My complete guide to stretching paper the over-top way! The credit for this method goes to Nita Engle who’s book “Making watercolor paint itself” was where I first got most of this method from. It is also a great resource for anyone who uses watercolour. Also feel free to cut back on some of the steps, and adapt this method to your own way of working. The reason I do it this way is that I have wasted so much time by waking up the next day only to find that the glue hasn’t stuck, or the paper has ripped.
Tools and materials
- Wooden board
- Gum Tape
- PVA Glue
- A brush
- A bowl
- Heavy-duty stapler
- Masking tape
- A bath/large basin
- A clean cloth/kitchen paper
- Watercolour paper (duh!)
1. The board
The best board to use is thick plywood (12mm). The reason being that it resists bowing when it gets wet because of it’s layered structure. Don’t try MDF, it will bend (loosing you tension) and the layers will pull apart. When sizing your board make sure there’s a good 2 inches all the way round for the gum tape to adhere to. Also sand all the edges well, you can get some nastly splinters from plywood.
Mix some PVA glue in a bowl with water. Not too much water, just enough to make the solution easy to brush on. Next cut all your lengths of gum tape to size and have them to hand.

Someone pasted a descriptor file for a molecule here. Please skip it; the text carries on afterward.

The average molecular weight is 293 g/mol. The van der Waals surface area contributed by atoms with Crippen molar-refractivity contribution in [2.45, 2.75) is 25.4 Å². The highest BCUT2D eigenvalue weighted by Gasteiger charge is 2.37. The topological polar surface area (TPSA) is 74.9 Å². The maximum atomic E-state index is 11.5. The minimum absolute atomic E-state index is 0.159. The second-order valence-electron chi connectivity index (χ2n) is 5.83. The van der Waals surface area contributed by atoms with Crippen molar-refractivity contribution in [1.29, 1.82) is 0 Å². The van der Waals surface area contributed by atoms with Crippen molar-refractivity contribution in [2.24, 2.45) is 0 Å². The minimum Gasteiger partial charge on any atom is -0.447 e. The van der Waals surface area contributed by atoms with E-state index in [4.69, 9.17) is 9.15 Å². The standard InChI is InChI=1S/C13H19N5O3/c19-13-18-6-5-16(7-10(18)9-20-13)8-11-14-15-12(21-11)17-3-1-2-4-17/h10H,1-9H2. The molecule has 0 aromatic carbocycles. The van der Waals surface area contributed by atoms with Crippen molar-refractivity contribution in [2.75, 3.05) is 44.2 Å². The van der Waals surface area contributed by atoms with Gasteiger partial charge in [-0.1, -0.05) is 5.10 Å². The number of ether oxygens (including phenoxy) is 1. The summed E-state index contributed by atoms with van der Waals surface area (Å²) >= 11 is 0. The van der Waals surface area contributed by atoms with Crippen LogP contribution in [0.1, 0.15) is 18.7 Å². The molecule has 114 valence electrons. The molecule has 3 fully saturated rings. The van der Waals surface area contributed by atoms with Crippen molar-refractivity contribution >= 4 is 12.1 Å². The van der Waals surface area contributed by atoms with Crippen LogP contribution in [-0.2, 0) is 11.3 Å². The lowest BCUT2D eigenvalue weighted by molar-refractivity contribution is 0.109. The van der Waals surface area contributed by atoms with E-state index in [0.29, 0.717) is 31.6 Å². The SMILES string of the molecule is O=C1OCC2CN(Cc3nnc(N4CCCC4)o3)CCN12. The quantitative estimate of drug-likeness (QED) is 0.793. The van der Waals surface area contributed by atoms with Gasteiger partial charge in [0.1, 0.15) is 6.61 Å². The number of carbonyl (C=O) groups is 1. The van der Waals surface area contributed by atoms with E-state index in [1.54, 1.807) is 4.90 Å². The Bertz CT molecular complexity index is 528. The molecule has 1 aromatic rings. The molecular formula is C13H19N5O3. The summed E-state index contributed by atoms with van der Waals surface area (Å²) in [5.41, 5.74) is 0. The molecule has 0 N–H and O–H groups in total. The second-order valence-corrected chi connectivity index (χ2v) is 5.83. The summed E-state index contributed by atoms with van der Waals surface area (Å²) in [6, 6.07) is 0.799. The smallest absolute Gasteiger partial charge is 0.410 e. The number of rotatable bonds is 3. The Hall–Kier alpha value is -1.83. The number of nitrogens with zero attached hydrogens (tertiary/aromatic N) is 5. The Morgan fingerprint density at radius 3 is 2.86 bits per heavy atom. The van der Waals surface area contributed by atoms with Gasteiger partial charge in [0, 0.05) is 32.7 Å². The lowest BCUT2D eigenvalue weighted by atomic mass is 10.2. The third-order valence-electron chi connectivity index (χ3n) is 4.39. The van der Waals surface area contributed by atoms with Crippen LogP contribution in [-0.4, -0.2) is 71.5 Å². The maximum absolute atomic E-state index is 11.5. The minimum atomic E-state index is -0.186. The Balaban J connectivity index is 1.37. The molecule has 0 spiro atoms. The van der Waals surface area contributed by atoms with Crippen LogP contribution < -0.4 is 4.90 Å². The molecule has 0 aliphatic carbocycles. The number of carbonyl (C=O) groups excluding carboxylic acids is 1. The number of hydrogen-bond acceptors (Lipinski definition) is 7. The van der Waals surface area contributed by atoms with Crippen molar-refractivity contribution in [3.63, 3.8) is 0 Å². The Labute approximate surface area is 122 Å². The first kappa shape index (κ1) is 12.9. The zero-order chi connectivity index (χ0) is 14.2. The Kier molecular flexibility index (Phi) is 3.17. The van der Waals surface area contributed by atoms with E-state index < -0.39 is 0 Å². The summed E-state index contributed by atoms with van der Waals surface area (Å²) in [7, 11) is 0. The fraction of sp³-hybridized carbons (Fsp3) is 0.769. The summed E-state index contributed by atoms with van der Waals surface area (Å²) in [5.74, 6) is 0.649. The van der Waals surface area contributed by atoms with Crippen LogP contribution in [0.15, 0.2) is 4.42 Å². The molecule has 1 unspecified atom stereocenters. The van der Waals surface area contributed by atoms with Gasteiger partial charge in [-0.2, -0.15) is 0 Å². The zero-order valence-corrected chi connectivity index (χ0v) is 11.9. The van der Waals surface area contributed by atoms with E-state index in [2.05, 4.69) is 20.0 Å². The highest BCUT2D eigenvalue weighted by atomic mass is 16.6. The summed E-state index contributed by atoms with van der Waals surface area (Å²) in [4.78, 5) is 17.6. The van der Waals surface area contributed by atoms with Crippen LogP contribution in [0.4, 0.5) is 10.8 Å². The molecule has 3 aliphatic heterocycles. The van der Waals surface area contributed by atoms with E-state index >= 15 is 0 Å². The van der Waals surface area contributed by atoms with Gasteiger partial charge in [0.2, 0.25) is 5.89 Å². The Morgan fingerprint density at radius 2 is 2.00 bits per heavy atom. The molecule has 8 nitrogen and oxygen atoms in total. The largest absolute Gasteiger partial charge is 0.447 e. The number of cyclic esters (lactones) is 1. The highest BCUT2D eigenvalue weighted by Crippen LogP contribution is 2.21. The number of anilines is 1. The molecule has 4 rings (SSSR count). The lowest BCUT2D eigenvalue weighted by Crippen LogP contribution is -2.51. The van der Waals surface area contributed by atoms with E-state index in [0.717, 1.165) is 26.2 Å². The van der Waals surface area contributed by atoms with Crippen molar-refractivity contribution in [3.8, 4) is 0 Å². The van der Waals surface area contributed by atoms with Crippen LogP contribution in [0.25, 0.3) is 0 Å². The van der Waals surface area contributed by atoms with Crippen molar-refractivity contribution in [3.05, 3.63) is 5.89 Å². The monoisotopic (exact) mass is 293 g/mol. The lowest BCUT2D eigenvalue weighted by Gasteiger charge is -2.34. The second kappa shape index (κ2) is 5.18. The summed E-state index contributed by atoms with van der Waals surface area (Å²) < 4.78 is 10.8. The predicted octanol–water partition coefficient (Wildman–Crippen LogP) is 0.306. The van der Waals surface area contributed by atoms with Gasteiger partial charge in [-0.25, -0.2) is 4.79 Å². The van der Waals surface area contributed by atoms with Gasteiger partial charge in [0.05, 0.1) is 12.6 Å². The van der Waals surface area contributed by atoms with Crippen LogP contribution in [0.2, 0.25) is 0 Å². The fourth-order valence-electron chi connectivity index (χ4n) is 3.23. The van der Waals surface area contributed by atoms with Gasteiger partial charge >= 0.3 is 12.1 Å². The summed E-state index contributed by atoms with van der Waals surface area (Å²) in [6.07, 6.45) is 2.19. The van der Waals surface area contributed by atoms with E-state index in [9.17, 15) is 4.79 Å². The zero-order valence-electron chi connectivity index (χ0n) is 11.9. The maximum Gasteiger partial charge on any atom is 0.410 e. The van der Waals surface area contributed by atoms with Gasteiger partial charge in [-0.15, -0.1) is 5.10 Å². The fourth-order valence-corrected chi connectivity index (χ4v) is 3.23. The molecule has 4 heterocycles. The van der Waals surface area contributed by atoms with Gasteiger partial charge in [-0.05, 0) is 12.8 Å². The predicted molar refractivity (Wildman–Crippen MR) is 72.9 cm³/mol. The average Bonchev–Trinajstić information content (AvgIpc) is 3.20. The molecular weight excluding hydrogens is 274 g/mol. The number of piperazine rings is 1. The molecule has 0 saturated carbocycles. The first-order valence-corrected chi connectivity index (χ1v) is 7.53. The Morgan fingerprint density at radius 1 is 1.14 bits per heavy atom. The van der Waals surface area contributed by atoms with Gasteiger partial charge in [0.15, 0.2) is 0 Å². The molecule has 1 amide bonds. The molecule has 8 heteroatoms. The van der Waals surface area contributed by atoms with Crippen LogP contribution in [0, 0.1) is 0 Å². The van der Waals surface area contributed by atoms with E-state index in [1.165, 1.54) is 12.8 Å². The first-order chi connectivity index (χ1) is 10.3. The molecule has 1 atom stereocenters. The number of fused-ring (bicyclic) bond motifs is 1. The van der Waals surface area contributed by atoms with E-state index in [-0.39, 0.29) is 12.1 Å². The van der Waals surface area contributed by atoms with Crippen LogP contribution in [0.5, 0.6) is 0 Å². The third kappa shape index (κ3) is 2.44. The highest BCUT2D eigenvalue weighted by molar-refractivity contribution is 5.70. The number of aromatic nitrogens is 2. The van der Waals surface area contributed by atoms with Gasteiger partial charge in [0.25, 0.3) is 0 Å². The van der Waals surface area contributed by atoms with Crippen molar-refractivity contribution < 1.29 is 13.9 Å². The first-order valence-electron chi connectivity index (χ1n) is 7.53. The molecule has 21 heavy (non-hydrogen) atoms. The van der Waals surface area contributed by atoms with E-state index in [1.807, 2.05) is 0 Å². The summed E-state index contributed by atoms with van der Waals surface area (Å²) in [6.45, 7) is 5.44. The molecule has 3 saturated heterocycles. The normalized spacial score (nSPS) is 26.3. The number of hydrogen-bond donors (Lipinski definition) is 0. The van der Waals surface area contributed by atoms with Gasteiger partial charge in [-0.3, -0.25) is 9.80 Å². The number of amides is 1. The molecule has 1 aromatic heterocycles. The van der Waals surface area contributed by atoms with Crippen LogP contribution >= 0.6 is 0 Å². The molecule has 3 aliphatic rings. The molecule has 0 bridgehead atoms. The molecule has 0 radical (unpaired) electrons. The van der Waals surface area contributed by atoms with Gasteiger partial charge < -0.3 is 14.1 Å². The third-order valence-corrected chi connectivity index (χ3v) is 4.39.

3. The Soaking!
Fill your bath up with about 3 inches of cold water then put in your paper. Make sure the paper gets completely submerged and is lying flat. It will come to the surface but that’s OK, just as long as you don’t just lie it on top of the water. Now leave the paper to soak for about 20 min depending on the weight of paper, heavier weight’s will need more soaking. I usually leave my 140lb papers for about 20 min. The longer you leave it the more the paper fibre’s will relax and so the more tension created when dry. 300lb papers can have a terrific amount of tension in them. If your paper bobbles when painting you’ll know you haven’t soaked it enough.
4. Fixing your paper
After the time allotted take out your paper and drain off the excess water. Brush the PVA glue mixture onto one of the shorter gum strips, enough to cover the strip well but not soak it. Too much and the paper will dry quicker than the tape, too little and it won’t hold the paper well enough. Lay your tape down on one of the short sides. Half of the gum strip should be on the paper and the other half on the board. Then smooth with your hand so that there aren’t any bubbles in the tape
Next staple through the gum tape and into the board.
Holding the other end, lightly stretch the paper out over the board, pulling against the stapled side. This will help it lie flat on the board. Tape and staple with the rest of the edges.
Use a cloth to smooth down the edges of the tape and wipe off any excess glue that gets on the paper.
Then leave the board in a flat, dry place. Don’t bother trying to dry it with a hair-dryer as the paper and gum tape will dry unequally. The parts that are dry will pull on the bits that aren’t, meaning that the tape or paper could tear. Also the glue might not have time to dry so it won’t hold the paper as it drys.
The next day when it’s all dry put strips of masking tape over the staples otherwise you might scrape your hand on them when painting.
I tend to do a few boards at a time, that way I have a backup if the painting goes wrong.
So there we are, I hope it’s helped. Happy stretching.